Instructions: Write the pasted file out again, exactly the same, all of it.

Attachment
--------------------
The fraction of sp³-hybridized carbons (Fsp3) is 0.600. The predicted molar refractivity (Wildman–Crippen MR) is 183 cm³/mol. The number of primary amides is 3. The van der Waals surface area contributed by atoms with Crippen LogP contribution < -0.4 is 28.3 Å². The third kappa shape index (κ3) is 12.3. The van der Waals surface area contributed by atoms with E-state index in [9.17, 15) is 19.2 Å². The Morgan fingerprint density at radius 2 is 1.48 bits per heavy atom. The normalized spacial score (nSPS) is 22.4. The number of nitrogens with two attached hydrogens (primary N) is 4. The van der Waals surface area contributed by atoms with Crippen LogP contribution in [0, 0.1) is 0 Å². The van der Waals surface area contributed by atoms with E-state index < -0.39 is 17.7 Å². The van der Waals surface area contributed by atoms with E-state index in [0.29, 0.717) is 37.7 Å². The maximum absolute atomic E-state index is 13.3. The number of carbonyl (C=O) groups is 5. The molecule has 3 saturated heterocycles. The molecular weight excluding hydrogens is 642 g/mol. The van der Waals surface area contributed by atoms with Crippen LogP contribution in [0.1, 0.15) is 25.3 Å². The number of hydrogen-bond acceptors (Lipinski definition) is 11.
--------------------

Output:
The fraction of sp³-hybridized carbons (Fsp3) is 0.600. The predicted molar refractivity (Wildman–Crippen MR) is 183 cm³/mol. The number of primary amides is 3. The van der Waals surface area contributed by atoms with Crippen LogP contribution < -0.4 is 28.3 Å². The third kappa shape index (κ3) is 12.3. The van der Waals surface area contributed by atoms with E-state index in [9.17, 15) is 19.2 Å². The Morgan fingerprint density at radius 2 is 1.48 bits per heavy atom. The normalized spacial score (nSPS) is 22.4. The number of nitrogens with two attached hydrogens (primary N) is 4. The van der Waals surface area contributed by atoms with Crippen LogP contribution in [0, 0.1) is 0 Å². The van der Waals surface area contributed by atoms with E-state index < -0.39 is 17.7 Å². The van der Waals surface area contributed by atoms with E-state index in [0.29, 0.717) is 37.7 Å². The maximum absolute atomic E-state index is 13.3. The number of carbonyl (C=O) groups is 5. The molecule has 3 saturated heterocycles. The molecular weight excluding hydrogens is 642 g/mol. The van der Waals surface area contributed by atoms with Crippen LogP contribution in [0.1, 0.15) is 25.3 Å². The number of hydrogen-bond acceptors (Lipinski definition) is 11.